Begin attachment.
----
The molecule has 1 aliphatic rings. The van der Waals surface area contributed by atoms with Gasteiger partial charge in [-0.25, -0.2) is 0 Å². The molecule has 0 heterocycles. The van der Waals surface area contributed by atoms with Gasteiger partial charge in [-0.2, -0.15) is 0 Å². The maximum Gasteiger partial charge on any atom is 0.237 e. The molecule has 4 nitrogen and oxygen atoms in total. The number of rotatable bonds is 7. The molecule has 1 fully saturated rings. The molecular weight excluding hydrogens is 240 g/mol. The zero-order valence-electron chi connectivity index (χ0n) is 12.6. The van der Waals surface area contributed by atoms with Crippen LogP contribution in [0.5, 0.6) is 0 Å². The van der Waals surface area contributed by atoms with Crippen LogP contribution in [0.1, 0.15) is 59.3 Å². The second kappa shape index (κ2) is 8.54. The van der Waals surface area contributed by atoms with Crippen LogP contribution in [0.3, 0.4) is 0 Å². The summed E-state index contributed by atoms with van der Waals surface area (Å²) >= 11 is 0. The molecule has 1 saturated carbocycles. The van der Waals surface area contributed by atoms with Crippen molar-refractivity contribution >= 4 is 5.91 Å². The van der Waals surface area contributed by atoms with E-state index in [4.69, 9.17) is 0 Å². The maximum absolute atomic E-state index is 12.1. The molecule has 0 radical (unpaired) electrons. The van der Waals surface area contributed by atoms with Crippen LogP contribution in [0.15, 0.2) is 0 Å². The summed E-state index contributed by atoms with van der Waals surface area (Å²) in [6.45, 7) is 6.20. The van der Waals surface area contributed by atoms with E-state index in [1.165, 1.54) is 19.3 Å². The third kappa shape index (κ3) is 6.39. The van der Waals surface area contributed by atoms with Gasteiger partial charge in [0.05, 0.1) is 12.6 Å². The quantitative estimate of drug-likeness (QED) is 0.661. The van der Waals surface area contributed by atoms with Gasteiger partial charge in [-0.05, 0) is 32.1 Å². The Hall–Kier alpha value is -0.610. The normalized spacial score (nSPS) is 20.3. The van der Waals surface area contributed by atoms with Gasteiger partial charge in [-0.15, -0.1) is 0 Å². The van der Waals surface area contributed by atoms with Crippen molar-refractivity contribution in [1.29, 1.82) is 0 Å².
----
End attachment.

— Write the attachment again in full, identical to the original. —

The molecule has 1 aliphatic rings. The van der Waals surface area contributed by atoms with Gasteiger partial charge in [-0.25, -0.2) is 0 Å². The molecule has 0 heterocycles. The van der Waals surface area contributed by atoms with Gasteiger partial charge in [-0.2, -0.15) is 0 Å². The maximum Gasteiger partial charge on any atom is 0.237 e. The molecule has 4 nitrogen and oxygen atoms in total. The number of rotatable bonds is 7. The molecule has 1 fully saturated rings. The molecular weight excluding hydrogens is 240 g/mol. The zero-order valence-electron chi connectivity index (χ0n) is 12.6. The van der Waals surface area contributed by atoms with Crippen LogP contribution in [0.5, 0.6) is 0 Å². The van der Waals surface area contributed by atoms with Crippen LogP contribution in [0.1, 0.15) is 59.3 Å². The second kappa shape index (κ2) is 8.54. The van der Waals surface area contributed by atoms with Crippen LogP contribution in [0.3, 0.4) is 0 Å². The summed E-state index contributed by atoms with van der Waals surface area (Å²) >= 11 is 0. The molecule has 1 saturated carbocycles. The van der Waals surface area contributed by atoms with Crippen molar-refractivity contribution >= 4 is 5.91 Å². The van der Waals surface area contributed by atoms with E-state index in [4.69, 9.17) is 0 Å². The maximum absolute atomic E-state index is 12.1. The molecule has 0 radical (unpaired) electrons. The van der Waals surface area contributed by atoms with Crippen LogP contribution in [0.15, 0.2) is 0 Å². The summed E-state index contributed by atoms with van der Waals surface area (Å²) in [6.45, 7) is 6.20. The van der Waals surface area contributed by atoms with E-state index in [1.165, 1.54) is 19.3 Å². The third kappa shape index (κ3) is 6.39. The van der Waals surface area contributed by atoms with Gasteiger partial charge in [0.05, 0.1) is 12.6 Å². The quantitative estimate of drug-likeness (QED) is 0.661. The van der Waals surface area contributed by atoms with Gasteiger partial charge in [-0.05, 0) is 32.1 Å². The Hall–Kier alpha value is -0.610. The normalized spacial score (nSPS) is 20.3. The van der Waals surface area contributed by atoms with Gasteiger partial charge in [-0.15, -0.1) is 0 Å². The van der Waals surface area contributed by atoms with Crippen molar-refractivity contribution in [1.29, 1.82) is 0 Å².